Goldman Sachs Group Inc. cut its forecast for raw-sugar prices, saying inventories will continue to build and are set to be higher than expected at the end of the 2012-13 season begun in October.
The sweetener will trade at 18.5 cents a pound in three and six months on ICE Futures U.S. in New York, below the prior 22- cent estimate, Goldman Sachs analyst Damien Courvalin said in a report dated yesterday. He predicted a price of 19 cents in 12 months. Raw sugar for delivery in March fell 0.6 percent to 19.05 cents by 5:45 a.m. in New York.
“Going forward, we expect the global sugar market to remain in a surplus for the third consecutive year in 2013-14,” said New York-based Courvalin. “We expect a further build in global inventories.”
Raw sweetener slid 16 percent last year on ICE. The cane harvest in Brazil’s center south, the main growing region of the world’s biggest sugar producer, will keep expanding on continued planting and “favorable” weather, according to Goldman Sachs. The crop will climb to as much as 590 million metric tons in the 2013-14 season from 535.7 million tons in the current period, according to researcher Datagro Ltd.
“This larger harvest will most likely allow for both an increase in sugar and ethanol production that will help meet the higher anhydrous blend rate,” Courvalin said. He referred to a possible increase this year in the mandatory rate at which the biofuel is added to gasoline to 25 percent from 20 percent.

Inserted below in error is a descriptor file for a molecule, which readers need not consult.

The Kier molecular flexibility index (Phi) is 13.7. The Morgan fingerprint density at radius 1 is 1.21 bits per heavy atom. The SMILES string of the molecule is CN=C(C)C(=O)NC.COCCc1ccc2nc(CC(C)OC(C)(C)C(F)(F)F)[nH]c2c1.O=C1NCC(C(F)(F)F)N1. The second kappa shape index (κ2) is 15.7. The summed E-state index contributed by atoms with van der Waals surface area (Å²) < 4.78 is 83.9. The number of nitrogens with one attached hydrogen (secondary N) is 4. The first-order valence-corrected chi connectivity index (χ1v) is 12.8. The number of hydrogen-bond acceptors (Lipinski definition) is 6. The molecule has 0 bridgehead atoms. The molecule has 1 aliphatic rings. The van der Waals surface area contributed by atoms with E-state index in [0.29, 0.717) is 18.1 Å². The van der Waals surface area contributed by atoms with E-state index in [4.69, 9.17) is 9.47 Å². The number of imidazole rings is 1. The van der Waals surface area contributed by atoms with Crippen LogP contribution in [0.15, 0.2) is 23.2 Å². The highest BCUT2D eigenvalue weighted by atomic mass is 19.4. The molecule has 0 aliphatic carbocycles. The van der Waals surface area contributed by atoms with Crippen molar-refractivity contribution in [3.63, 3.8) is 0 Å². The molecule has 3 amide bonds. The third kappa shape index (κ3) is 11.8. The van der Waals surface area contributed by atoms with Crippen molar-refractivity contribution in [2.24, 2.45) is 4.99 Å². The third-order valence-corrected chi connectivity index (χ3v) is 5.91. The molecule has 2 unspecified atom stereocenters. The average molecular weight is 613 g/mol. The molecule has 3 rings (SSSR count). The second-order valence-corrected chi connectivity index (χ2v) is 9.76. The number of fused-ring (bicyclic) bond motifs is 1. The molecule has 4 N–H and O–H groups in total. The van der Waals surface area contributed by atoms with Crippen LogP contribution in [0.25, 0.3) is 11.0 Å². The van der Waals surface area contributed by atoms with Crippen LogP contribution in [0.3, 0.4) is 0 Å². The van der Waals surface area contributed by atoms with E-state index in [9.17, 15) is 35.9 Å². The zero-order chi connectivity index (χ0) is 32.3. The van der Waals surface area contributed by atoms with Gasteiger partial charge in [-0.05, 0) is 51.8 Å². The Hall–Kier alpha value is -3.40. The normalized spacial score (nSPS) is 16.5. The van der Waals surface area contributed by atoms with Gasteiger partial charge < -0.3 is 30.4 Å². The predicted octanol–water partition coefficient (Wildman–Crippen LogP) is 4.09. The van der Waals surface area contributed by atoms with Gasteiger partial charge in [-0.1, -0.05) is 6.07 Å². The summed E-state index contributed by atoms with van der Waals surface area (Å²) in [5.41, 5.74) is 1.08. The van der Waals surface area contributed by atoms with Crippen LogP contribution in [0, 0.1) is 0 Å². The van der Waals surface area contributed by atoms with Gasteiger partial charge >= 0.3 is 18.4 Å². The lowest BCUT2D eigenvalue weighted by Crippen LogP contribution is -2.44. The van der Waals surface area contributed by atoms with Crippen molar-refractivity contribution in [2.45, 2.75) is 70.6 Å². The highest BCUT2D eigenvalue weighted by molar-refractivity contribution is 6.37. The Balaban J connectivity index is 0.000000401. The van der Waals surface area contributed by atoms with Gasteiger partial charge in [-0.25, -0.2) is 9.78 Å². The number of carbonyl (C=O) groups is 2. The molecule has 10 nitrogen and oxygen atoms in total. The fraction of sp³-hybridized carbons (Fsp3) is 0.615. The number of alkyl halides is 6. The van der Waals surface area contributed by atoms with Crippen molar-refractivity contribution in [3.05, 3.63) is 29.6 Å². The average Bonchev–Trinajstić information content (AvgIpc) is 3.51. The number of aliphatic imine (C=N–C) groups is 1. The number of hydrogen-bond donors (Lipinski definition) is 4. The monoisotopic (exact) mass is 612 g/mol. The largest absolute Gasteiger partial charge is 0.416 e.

Both ethanol and sugar are made from cane in Brazil. Anhydrous ethanol is added to gasoline and the hydrous variety powers the nation’s fleet of so-called flex-fuel vehicles.
A speedy 2013-14 cane harvest in Brazil might create “downside risks” for the price forecast, Courvalin said. That might be offset by higher gasoline prices, which would in turn boost demand for hydrous ethanol, according to the bank.
“While near-record short net speculative positioning could exacerbate any weather-induced price rally, the upside to sugar prices likely remains limited unless weather conditions prove detrimental in the Northern Hemisphere later this year,” Courvalin said.
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